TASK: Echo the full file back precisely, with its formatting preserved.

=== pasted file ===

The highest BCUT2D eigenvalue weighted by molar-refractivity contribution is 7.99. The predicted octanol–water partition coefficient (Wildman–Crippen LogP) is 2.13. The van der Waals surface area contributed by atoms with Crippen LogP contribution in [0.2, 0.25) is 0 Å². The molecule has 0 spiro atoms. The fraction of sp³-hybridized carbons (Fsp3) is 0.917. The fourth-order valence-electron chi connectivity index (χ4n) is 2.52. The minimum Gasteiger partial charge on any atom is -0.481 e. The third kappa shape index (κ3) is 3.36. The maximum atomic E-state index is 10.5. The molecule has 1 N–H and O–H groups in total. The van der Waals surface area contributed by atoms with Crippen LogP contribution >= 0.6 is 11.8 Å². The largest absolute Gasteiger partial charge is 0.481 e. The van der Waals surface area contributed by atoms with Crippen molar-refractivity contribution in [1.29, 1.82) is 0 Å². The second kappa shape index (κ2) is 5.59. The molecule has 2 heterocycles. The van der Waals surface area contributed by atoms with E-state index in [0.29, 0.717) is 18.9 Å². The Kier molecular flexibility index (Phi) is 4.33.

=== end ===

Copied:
The highest BCUT2D eigenvalue weighted by molar-refractivity contribution is 7.99. The predicted octanol–water partition coefficient (Wildman–Crippen LogP) is 2.13. The van der Waals surface area contributed by atoms with Crippen LogP contribution in [0.2, 0.25) is 0 Å². The molecule has 0 spiro atoms. The fraction of sp³-hybridized carbons (Fsp3) is 0.917. The fourth-order valence-electron chi connectivity index (χ4n) is 2.52. The minimum Gasteiger partial charge on any atom is -0.481 e. The third kappa shape index (κ3) is 3.36. The maximum atomic E-state index is 10.5. The molecule has 1 N–H and O–H groups in total. The van der Waals surface area contributed by atoms with Crippen LogP contribution >= 0.6 is 11.8 Å². The largest absolute Gasteiger partial charge is 0.481 e. The van der Waals surface area contributed by atoms with Crippen molar-refractivity contribution in [1.29, 1.82) is 0 Å². The second kappa shape index (κ2) is 5.59. The molecule has 2 heterocycles. The van der Waals surface area contributed by atoms with E-state index in [0.29, 0.717) is 18.9 Å². The Kier molecular flexibility index (Phi) is 4.33.